The aging process is relentless, isn't it? One minute you're youthful and carefree, then without a moment's notice you're slumped in a bath chair, waving your walking stick at passers-by and ranting uncontrollably.
This was brought home to me in no uncertain terms on Thursday evening by the wonderful sound of BBC Radio 1.
For those of you who are not residents of this sceptred isle, I should explain that Radio 1 is a national radio station that caters for all that is hip, and indeed happening, musically. All of the presenters have wilfully interesting facial hair.
I do not normally listen to Radio 1.
However, on Thursday I learned that a band I like very much were releasing the debut single from their new album and it was going to get its first radio play on the afore-mentioned station at 7pm that very night. Imagine my excitement, if you can. If your imagination doesn't stretch that far, let me help you.
I was excited.
So on the way home from work I pointed my car radio's dial to the unfamiliar-reaches of 97.7 FM. Alright, in reality I did no such thing - what I actually did was to press the button marked '1' which had been set by the people in the showroom when I picked up my car two years ago, but you get the point.
As I sped along the darkened stretches of the M6 I received a swift and brutal education into how I am an old fart who has no place listening to this modern-music-that's-meant-for-the-kids, daddy-o. I was a little early, so was getting the end of the previous presenter's show. Someone was singing a song, a merry enough ditty, but I didn't quite catch the words due to the Biblical quantities of auto-tune being employed. There was barely a hint of human endeavour at play. It can only be a short time, I thought to myself, before we get Stephen Hawking on Glee.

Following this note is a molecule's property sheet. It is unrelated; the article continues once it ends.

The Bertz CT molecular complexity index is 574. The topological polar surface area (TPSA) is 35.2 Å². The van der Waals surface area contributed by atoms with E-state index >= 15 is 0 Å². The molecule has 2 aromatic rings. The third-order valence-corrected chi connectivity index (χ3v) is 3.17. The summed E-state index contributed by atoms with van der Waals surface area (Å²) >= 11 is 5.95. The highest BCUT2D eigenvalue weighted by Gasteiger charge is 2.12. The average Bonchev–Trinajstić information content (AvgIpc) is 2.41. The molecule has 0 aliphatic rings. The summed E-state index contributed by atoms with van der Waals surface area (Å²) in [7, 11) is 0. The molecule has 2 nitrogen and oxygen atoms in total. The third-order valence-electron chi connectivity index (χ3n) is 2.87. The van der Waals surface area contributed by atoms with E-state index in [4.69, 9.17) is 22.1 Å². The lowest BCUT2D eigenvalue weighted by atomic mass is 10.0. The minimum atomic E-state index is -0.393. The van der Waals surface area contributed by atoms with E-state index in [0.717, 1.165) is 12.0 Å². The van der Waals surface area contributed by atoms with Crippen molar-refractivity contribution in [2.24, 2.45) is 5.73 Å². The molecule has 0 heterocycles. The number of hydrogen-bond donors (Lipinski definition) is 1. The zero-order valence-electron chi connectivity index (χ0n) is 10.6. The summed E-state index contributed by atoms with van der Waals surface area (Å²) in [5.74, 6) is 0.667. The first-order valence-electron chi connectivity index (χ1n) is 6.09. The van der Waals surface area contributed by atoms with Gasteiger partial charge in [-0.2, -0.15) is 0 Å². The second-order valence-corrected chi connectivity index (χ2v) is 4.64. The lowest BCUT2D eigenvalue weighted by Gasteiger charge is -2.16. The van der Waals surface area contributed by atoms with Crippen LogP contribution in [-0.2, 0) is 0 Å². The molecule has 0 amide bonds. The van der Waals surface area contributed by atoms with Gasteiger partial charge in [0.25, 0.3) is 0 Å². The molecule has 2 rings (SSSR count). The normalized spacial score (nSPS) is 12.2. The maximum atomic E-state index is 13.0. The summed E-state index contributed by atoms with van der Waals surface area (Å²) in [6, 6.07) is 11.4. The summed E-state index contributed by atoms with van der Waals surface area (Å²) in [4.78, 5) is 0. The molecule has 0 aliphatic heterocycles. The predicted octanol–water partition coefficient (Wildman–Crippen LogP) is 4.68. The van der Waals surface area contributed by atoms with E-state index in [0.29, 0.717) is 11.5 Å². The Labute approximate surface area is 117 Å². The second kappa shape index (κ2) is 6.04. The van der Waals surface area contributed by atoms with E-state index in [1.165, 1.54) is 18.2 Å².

I drove on. Presenter A handed over to presenter B, a man with a name that escapes me but probably began with the letter Z. There was banter about this latter presenter's up-and-coming 'gig', which seemed to consist of lots of people going to watch him play a succession of records in a room. Intense.
Then I was treated to some R&B. I have no problem with R. R is fine, really. I'm actually quite fond of B. But it does seem that by pushing them together these days we end up with a confection that would have Marvyn Gaye revolving in his grave at something north of 45 RPM. I blame the '&'. I suppose it made a nice change to be listening to it on a halfway-decent stereo system. The only time I hear this stuff normally is when it's being played on a crappy speaker attached to a mobile phone, itself being wielded with menace by some pimply herbert who wouldn't know Compton even if the number 12 bus he was on went there instead of Yardley Wood.
Each to their own. Because then we had something called Dubstep.
I'd heard of the genre itself, even caught snatches of it out of the windows of souped-up Ford Fiestas driven by young gentlemen wearing trousers whose crotches seem, for some baffling reason, to start at knee-level. But I'd never heard an entire song. If indeed 'song' is the right phrase to be used for something resembling R2D2 having a moment of tenderness with a fax machine in an office cupboard.
At this point I had to switch off the radio as I'd arrived home. Never before have I felt so blessed. But I reflected and remembered. I listened to myself. And I recalled my own father being baffled by Once in a Lifetime by Talking Heads back in nineteen-hundred-and-frozen-to-death.
Young people. Ignore me, for I am old and know nothing. It's not you, it's me. And believe me - in 25 years or so, it'll be you, too.
Just do me a favour will you? Pull your bloody trousers up.